An SDR finds qualified outbound leads and brings them into the top of the sales funnel. Occasionally, SDRs also deal with inbound prospects (also known as marketing qualified leads or MQLs) who’ve already shown interest in the business.

While some sales organizations opt for both inbound and outbound activity, in this article, we’ll focus on how an SDR finds and nurtures outbound leads.

Identify quality leads

A potential sale goes from being a prospect to either a qualified lead or a dead end. It’s an SDR’s job to identify which prospects are worth pursuing.

The process involves reaching out and connecting with prospects (via inbound or outbound channels) and finding out more about who they are and what they want.

Before they can connect, they research which prospects to approach by considering the following questions:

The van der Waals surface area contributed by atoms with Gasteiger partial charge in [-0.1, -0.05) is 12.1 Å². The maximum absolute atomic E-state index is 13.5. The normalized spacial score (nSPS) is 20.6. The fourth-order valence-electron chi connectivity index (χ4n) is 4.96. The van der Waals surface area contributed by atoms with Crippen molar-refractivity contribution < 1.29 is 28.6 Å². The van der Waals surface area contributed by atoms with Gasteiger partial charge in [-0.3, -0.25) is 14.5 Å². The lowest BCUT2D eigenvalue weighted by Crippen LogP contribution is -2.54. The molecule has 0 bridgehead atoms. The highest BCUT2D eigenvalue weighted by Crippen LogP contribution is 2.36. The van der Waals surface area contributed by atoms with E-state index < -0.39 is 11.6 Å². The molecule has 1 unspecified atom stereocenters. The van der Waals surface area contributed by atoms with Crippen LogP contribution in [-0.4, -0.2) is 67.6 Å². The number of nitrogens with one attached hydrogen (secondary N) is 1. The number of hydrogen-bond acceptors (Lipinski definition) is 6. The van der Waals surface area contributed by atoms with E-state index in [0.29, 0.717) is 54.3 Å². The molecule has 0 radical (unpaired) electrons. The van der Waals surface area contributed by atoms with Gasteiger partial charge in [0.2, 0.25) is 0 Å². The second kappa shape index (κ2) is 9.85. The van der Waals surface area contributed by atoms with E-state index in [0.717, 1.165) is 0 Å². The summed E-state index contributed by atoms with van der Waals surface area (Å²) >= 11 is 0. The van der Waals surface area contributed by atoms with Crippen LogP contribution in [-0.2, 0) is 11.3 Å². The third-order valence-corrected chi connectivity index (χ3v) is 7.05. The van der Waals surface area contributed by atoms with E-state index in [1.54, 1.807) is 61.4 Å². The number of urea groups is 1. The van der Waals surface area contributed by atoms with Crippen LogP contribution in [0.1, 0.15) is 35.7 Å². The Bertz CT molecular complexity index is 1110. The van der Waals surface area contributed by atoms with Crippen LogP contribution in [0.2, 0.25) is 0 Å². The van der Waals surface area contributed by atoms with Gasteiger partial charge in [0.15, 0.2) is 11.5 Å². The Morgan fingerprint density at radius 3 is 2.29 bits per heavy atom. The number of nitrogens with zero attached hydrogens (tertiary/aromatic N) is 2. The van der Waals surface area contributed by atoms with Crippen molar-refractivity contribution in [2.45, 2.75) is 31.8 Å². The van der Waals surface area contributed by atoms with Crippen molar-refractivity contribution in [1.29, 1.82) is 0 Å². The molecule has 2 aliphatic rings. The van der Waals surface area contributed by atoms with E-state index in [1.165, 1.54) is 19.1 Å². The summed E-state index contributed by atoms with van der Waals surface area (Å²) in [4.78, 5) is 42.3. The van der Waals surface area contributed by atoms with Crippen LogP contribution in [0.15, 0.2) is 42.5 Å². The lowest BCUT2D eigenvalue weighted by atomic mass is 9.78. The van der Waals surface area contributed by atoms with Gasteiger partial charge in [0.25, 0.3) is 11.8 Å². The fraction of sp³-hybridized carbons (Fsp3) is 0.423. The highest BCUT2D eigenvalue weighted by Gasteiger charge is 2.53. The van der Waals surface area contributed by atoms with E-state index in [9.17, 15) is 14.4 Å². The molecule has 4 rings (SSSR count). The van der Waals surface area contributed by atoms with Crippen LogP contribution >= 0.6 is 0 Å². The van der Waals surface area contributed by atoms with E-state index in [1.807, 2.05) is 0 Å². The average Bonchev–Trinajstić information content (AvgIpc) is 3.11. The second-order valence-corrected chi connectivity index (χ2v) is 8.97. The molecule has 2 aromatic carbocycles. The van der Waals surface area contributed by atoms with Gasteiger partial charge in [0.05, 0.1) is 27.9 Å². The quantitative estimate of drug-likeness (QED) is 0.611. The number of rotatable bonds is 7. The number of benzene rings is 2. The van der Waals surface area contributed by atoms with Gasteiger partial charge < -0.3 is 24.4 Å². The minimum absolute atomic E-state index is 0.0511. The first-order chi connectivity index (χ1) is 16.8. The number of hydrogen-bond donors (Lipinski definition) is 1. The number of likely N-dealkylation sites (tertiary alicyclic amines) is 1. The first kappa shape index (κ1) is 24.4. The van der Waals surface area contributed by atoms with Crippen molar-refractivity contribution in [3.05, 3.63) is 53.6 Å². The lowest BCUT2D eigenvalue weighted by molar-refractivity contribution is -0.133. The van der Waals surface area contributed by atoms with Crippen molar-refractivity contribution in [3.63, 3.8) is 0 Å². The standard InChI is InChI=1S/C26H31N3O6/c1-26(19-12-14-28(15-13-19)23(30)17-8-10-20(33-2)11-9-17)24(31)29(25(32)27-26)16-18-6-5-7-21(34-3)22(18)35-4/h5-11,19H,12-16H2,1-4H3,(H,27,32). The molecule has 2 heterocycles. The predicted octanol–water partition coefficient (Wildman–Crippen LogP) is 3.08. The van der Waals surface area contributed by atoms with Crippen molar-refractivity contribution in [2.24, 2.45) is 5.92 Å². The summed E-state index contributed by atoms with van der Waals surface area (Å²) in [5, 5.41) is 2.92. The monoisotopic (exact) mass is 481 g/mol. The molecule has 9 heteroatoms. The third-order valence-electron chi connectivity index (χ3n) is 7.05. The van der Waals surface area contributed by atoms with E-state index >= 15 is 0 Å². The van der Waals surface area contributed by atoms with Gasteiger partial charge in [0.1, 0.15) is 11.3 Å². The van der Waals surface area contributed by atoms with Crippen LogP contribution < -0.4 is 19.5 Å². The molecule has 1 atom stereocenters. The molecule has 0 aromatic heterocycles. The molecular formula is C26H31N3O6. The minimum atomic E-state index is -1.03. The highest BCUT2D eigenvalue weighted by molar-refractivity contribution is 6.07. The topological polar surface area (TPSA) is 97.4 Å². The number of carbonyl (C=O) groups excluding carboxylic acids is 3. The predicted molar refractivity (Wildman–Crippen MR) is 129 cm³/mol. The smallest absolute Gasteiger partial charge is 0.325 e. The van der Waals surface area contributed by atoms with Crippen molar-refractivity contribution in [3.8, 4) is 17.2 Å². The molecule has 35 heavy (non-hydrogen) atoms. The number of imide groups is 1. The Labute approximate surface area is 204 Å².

• Does the prospect match the company’s buyer persona?

  • What are the prospect’s priorities?

  • What are they trying to achieve?

  • What are their most pressing challenges?

  • Who is the decision-maker at their company?

  • What tools (if any) do they currently use to try to solve a problem?

Take a look at The Inviqa Group as an example of effective lead qualification. The web development and consultancy company uses Pipedrive to manage a rigorous and scientific lead qualification process.

Paul Wander, Inviqa’s co-founder and vice president of sales and marketing, says:

“We’re trying to take away all of the soft crazy discussions that you have with salespeople. To be rigorous and disciplined about what makes an opportunity get to each stage is really important. And why is it important? Because it then becomes scalable. If all the salespeople are following the same definition, you can trust the pipeline.”